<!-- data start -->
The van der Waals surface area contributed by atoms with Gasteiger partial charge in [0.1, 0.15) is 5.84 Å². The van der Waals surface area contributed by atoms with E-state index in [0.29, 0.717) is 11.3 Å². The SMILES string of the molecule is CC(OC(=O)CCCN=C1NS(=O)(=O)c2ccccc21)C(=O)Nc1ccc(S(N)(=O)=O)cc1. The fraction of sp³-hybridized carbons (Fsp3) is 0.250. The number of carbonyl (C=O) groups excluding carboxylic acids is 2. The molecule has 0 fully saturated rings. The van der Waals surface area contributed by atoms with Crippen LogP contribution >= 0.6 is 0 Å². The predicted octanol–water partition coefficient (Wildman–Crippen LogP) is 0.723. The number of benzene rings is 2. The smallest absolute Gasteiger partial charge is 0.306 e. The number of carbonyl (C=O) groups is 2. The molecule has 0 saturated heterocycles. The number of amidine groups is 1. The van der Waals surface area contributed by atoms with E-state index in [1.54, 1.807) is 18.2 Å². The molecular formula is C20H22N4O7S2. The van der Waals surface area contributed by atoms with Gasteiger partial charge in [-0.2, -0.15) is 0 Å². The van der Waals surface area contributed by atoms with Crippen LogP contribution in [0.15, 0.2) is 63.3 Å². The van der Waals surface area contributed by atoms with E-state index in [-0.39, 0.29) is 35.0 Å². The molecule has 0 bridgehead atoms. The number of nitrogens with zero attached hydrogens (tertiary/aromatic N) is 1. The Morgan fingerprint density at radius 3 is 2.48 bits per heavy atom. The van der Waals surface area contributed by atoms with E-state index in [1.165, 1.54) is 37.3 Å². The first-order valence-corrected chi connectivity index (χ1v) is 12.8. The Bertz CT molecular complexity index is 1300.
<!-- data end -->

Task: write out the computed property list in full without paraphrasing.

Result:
The van der Waals surface area contributed by atoms with Gasteiger partial charge in [0.1, 0.15) is 5.84 Å². The van der Waals surface area contributed by atoms with E-state index in [0.29, 0.717) is 11.3 Å². The SMILES string of the molecule is CC(OC(=O)CCCN=C1NS(=O)(=O)c2ccccc21)C(=O)Nc1ccc(S(N)(=O)=O)cc1. The fraction of sp³-hybridized carbons (Fsp3) is 0.250. The number of carbonyl (C=O) groups excluding carboxylic acids is 2. The molecule has 0 fully saturated rings. The van der Waals surface area contributed by atoms with Crippen LogP contribution >= 0.6 is 0 Å². The predicted octanol–water partition coefficient (Wildman–Crippen LogP) is 0.723. The number of benzene rings is 2. The smallest absolute Gasteiger partial charge is 0.306 e. The number of carbonyl (C=O) groups is 2. The molecule has 0 saturated heterocycles. The number of amidine groups is 1. The van der Waals surface area contributed by atoms with E-state index in [1.54, 1.807) is 18.2 Å². The molecular formula is C20H22N4O7S2. The van der Waals surface area contributed by atoms with Gasteiger partial charge in [-0.2, -0.15) is 0 Å². The van der Waals surface area contributed by atoms with Crippen LogP contribution in [0.15, 0.2) is 63.3 Å². The van der Waals surface area contributed by atoms with E-state index in [-0.39, 0.29) is 35.0 Å². The molecule has 0 bridgehead atoms. The number of nitrogens with zero attached hydrogens (tertiary/aromatic N) is 1. The Morgan fingerprint density at radius 3 is 2.48 bits per heavy atom. The van der Waals surface area contributed by atoms with E-state index in [1.165, 1.54) is 37.3 Å². The first-order valence-corrected chi connectivity index (χ1v) is 12.8. The Bertz CT molecular complexity index is 1300.